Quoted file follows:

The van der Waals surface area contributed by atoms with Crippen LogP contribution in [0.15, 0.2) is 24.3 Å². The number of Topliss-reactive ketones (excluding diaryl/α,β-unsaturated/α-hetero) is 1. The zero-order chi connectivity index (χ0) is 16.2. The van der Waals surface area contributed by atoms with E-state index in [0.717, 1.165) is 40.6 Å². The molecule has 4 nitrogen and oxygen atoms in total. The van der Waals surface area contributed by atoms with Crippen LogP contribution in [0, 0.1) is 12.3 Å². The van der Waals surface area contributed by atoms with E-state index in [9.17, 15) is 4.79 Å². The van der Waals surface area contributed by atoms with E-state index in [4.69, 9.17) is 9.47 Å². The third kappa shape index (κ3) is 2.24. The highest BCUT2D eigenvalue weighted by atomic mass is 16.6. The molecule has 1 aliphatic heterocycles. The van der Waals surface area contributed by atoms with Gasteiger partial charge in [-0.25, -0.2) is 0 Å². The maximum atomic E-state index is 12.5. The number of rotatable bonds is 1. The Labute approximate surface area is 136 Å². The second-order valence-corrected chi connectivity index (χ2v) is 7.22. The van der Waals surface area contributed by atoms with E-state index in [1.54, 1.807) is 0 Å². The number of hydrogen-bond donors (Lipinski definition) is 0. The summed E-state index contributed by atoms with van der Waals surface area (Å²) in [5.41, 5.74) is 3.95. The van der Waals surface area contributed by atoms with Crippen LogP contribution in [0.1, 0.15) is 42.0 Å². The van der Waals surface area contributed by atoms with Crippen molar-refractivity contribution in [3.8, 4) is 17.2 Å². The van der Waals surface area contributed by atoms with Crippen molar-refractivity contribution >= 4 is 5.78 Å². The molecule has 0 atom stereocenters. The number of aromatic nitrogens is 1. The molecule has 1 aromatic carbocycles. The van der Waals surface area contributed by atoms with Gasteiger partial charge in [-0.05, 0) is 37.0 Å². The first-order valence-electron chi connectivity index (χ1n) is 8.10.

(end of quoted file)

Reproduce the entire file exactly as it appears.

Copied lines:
The van der Waals surface area contributed by atoms with Crippen LogP contribution in [0.15, 0.2) is 24.3 Å². The number of Topliss-reactive ketones (excluding diaryl/α,β-unsaturated/α-hetero) is 1. The zero-order chi connectivity index (χ0) is 16.2. The van der Waals surface area contributed by atoms with E-state index in [0.717, 1.165) is 40.6 Å². The molecule has 4 nitrogen and oxygen atoms in total. The van der Waals surface area contributed by atoms with Crippen LogP contribution in [0, 0.1) is 12.3 Å². The van der Waals surface area contributed by atoms with E-state index in [9.17, 15) is 4.79 Å². The van der Waals surface area contributed by atoms with E-state index in [4.69, 9.17) is 9.47 Å². The third kappa shape index (κ3) is 2.24. The highest BCUT2D eigenvalue weighted by atomic mass is 16.6. The molecule has 1 aliphatic heterocycles. The van der Waals surface area contributed by atoms with Gasteiger partial charge in [-0.25, -0.2) is 0 Å². The maximum atomic E-state index is 12.5. The number of rotatable bonds is 1. The Labute approximate surface area is 136 Å². The second-order valence-corrected chi connectivity index (χ2v) is 7.22. The van der Waals surface area contributed by atoms with E-state index in [1.54, 1.807) is 0 Å². The number of hydrogen-bond donors (Lipinski definition) is 0. The summed E-state index contributed by atoms with van der Waals surface area (Å²) in [5.41, 5.74) is 3.95. The van der Waals surface area contributed by atoms with Crippen LogP contribution in [0.1, 0.15) is 42.0 Å². The van der Waals surface area contributed by atoms with Crippen molar-refractivity contribution in [3.8, 4) is 17.2 Å². The van der Waals surface area contributed by atoms with Crippen molar-refractivity contribution >= 4 is 5.78 Å². The molecule has 0 atom stereocenters. The number of aromatic nitrogens is 1. The molecule has 1 aromatic carbocycles. The van der Waals surface area contributed by atoms with Gasteiger partial charge in [-0.05, 0) is 37.0 Å². The first-order valence-electron chi connectivity index (χ1n) is 8.10.